NASA LCROSS Satellite Crashes into Moon Looking for Water

Lunar Crater Observation and Sensing Sattelite

Lunar Crater Observation and Sensing Sattelite

At 7:35am EST, the NASA LCROSS Satellite crashed into the Moon!  Fortunately, this wasn’t an accident!  In fact, this highly choreographed  mission was designed to send the spacecraft directly into the lunar surface in an effort to detect water vapor.

Yawn!  I watched the event live and…welll….maybe they missed!  I didn’t see anything happen.  As you know, the staff here at OSU loves galactic collisions and we were fired up to see a giant explosion erupt on the surface of the moon.  It didn’t happen.  Take a look at the image to the right.  I captured this near infrared image right after the Centaur booster slammed into the lunar surface.  Nothing!  You would think that something weighing thousands of pounds and traveling well over 1.6 miles per second would be noticeable!

LCROSS Image After Centaur Booster Impact

LCROSS Image After Centaur Booster Impact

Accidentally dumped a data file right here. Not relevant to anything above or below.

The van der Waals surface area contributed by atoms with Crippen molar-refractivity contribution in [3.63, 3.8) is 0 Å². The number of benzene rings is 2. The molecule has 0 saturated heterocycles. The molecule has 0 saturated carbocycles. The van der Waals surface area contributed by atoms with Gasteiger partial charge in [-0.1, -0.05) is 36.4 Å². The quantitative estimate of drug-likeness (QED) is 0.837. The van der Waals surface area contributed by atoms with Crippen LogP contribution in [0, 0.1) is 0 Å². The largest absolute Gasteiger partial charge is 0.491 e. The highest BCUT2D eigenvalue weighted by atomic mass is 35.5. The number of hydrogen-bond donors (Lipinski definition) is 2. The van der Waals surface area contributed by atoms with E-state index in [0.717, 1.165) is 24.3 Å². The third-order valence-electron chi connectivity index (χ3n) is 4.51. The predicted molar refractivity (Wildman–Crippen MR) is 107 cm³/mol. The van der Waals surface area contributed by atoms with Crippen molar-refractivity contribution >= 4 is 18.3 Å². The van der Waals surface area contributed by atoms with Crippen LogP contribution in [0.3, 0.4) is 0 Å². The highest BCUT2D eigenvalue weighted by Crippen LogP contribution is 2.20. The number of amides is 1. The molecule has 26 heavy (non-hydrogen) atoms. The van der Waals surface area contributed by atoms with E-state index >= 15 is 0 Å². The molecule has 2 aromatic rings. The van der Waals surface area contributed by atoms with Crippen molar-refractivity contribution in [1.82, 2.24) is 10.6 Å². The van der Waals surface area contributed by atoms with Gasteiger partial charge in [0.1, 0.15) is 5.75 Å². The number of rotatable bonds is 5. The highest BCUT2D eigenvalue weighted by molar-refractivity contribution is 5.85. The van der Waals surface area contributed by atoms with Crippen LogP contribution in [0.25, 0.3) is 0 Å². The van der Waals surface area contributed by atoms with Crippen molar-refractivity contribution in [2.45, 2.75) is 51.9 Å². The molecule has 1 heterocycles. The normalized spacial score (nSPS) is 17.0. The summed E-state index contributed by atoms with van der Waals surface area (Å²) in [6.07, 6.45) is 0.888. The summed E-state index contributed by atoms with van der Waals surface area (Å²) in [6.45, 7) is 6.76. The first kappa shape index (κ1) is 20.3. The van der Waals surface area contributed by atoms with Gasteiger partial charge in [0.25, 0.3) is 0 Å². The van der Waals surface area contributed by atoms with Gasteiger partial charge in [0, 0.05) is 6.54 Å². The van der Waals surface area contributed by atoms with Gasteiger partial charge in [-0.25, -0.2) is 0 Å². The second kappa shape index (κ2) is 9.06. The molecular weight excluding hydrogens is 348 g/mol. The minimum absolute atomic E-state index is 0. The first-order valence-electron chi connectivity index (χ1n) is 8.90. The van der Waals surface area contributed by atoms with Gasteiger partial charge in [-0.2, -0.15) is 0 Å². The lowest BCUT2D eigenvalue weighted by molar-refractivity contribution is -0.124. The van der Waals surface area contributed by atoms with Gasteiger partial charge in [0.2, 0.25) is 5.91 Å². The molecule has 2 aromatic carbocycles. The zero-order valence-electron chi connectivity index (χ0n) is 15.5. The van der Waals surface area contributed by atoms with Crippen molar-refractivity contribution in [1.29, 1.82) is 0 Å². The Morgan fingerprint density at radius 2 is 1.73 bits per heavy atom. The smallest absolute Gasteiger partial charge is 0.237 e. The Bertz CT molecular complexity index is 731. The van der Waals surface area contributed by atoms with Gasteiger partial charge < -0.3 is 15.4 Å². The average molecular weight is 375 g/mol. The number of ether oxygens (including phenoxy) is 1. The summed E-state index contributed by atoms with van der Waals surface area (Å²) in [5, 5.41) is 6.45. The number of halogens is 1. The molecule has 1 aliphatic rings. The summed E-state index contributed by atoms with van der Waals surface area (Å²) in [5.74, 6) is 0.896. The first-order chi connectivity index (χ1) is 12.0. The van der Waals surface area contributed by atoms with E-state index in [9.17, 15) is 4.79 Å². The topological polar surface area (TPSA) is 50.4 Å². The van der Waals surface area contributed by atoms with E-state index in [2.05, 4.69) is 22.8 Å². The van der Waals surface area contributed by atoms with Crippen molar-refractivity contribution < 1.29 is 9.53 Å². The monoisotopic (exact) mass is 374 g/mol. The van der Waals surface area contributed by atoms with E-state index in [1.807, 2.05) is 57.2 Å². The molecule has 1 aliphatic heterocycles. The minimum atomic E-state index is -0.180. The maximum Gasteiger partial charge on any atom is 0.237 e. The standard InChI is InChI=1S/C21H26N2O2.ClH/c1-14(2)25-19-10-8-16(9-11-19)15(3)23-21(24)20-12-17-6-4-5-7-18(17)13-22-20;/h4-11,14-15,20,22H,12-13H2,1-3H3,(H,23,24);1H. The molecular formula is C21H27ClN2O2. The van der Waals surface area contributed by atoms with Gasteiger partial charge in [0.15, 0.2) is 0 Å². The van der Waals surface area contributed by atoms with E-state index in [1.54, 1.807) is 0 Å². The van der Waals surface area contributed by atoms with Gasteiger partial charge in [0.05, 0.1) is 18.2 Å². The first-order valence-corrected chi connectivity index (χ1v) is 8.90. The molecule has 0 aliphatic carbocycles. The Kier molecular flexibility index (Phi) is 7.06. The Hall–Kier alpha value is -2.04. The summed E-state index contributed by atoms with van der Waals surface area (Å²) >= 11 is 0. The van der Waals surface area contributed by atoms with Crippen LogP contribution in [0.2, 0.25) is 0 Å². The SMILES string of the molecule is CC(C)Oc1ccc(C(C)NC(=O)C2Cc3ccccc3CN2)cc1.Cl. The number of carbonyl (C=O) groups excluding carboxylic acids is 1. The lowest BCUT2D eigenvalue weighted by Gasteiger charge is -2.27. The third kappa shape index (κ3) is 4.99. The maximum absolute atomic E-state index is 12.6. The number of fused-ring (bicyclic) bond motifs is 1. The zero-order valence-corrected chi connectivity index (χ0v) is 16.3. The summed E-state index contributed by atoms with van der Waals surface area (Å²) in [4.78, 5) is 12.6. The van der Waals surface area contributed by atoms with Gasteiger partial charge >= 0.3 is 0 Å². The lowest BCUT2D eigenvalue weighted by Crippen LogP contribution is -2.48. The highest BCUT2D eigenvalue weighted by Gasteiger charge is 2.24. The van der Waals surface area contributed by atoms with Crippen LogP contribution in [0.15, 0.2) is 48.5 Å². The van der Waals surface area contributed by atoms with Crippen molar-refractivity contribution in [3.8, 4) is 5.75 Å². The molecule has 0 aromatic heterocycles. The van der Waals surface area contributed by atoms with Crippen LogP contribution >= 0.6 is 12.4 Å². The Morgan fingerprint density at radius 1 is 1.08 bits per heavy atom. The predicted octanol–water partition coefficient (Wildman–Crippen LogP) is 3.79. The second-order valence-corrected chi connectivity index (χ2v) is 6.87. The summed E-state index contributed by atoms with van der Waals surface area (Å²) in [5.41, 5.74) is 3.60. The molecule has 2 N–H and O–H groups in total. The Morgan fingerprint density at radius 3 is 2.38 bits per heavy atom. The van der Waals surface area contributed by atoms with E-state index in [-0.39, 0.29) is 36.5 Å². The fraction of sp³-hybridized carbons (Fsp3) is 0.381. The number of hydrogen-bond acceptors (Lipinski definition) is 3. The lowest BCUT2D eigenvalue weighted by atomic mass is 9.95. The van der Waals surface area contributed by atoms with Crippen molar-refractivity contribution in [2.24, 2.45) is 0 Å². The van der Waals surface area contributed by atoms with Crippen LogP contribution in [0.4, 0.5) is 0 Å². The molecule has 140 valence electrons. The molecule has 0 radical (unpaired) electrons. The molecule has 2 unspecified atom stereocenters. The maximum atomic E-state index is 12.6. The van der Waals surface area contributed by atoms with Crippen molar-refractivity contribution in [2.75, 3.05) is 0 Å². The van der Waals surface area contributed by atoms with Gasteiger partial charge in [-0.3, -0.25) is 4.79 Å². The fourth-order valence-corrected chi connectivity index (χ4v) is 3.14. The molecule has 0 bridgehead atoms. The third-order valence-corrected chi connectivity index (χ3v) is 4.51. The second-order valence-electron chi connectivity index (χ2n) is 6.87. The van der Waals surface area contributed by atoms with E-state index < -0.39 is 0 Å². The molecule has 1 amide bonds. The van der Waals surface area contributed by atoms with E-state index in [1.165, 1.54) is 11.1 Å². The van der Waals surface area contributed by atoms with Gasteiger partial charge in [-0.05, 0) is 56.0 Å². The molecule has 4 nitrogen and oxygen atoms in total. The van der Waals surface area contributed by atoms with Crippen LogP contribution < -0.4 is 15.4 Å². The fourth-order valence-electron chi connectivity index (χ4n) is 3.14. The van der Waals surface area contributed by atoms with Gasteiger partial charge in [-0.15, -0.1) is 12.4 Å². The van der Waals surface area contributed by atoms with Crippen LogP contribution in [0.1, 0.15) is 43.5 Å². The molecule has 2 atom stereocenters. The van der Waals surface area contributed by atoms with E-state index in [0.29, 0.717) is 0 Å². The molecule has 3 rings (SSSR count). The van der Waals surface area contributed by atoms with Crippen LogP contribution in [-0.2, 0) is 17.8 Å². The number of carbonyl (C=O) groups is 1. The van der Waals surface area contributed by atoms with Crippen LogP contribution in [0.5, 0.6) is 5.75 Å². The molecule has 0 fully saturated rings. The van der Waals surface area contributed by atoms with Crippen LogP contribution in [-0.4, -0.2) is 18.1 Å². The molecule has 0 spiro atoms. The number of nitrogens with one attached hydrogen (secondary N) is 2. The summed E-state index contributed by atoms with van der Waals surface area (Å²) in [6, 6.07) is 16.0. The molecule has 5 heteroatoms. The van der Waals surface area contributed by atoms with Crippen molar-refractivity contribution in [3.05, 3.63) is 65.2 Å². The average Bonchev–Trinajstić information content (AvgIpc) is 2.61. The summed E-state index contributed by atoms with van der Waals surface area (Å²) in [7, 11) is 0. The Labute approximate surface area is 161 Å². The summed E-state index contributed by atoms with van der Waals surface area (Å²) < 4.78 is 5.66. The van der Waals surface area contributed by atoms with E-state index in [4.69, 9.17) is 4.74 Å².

I’m sure that NASA will be analyzing the data for weeks, in fact, they say that they should be able to confirm the presence of water on the moon within an hour of impact.

Why is this important?  If we can find water on the moon, it will make it much more cost effective to establish a long term presence there.  Water is heavy and costs a lot to transport from the Earth to the Moon.  In addition, water can be broken down into oxygen and hydrogen (rocket fuel).

How did water get there?  The most common belief is that the moon was pounded by comets and comet fragments.  As you know, comets are giant ice balls.

We’ll stay on this story and let you know if  lunar H2O is real.

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